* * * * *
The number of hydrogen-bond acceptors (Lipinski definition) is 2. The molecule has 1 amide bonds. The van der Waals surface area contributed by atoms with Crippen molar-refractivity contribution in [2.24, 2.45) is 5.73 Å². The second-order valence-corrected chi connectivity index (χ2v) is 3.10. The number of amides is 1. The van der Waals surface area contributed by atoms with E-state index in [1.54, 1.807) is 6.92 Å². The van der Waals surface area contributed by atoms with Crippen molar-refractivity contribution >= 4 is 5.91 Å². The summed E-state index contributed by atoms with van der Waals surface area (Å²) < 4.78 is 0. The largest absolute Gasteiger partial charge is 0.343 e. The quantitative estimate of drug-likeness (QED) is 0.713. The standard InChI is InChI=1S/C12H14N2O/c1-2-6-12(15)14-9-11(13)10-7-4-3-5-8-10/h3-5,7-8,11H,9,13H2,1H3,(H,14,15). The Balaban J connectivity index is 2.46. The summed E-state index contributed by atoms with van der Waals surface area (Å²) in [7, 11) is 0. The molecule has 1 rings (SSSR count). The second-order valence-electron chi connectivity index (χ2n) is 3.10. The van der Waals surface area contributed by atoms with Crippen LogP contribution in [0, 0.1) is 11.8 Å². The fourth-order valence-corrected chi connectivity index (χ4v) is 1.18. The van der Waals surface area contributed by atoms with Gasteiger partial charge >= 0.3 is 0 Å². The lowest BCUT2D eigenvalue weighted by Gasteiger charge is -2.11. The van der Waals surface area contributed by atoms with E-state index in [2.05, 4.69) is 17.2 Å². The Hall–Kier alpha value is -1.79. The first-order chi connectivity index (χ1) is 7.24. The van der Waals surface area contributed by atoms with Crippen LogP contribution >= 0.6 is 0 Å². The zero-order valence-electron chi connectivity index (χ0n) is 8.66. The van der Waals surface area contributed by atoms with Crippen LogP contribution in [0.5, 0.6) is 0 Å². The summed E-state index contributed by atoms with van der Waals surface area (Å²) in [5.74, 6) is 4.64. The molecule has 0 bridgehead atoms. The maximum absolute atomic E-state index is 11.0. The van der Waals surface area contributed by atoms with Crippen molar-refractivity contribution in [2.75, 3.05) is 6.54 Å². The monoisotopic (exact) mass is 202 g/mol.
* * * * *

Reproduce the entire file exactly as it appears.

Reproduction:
The number of hydrogen-bond acceptors (Lipinski definition) is 2. The molecule has 1 amide bonds. The van der Waals surface area contributed by atoms with Crippen molar-refractivity contribution in [2.24, 2.45) is 5.73 Å². The second-order valence-corrected chi connectivity index (χ2v) is 3.10. The number of amides is 1. The van der Waals surface area contributed by atoms with E-state index in [1.54, 1.807) is 6.92 Å². The van der Waals surface area contributed by atoms with Crippen molar-refractivity contribution >= 4 is 5.91 Å². The summed E-state index contributed by atoms with van der Waals surface area (Å²) < 4.78 is 0. The largest absolute Gasteiger partial charge is 0.343 e. The quantitative estimate of drug-likeness (QED) is 0.713. The standard InChI is InChI=1S/C12H14N2O/c1-2-6-12(15)14-9-11(13)10-7-4-3-5-8-10/h3-5,7-8,11H,9,13H2,1H3,(H,14,15). The Balaban J connectivity index is 2.46. The summed E-state index contributed by atoms with van der Waals surface area (Å²) in [7, 11) is 0. The molecule has 1 rings (SSSR count). The second-order valence-electron chi connectivity index (χ2n) is 3.10. The van der Waals surface area contributed by atoms with Crippen LogP contribution in [0, 0.1) is 11.8 Å². The fourth-order valence-corrected chi connectivity index (χ4v) is 1.18. The van der Waals surface area contributed by atoms with Gasteiger partial charge >= 0.3 is 0 Å². The lowest BCUT2D eigenvalue weighted by Gasteiger charge is -2.11. The van der Waals surface area contributed by atoms with E-state index in [2.05, 4.69) is 17.2 Å². The Hall–Kier alpha value is -1.79. The first-order chi connectivity index (χ1) is 7.24. The van der Waals surface area contributed by atoms with Crippen LogP contribution >= 0.6 is 0 Å². The zero-order valence-electron chi connectivity index (χ0n) is 8.66. The van der Waals surface area contributed by atoms with Crippen LogP contribution in [0.5, 0.6) is 0 Å². The summed E-state index contributed by atoms with van der Waals surface area (Å²) in [5.74, 6) is 4.64. The molecule has 0 bridgehead atoms. The maximum absolute atomic E-state index is 11.0. The van der Waals surface area contributed by atoms with Crippen molar-refractivity contribution in [2.75, 3.05) is 6.54 Å². The monoisotopic (exact) mass is 202 g/mol.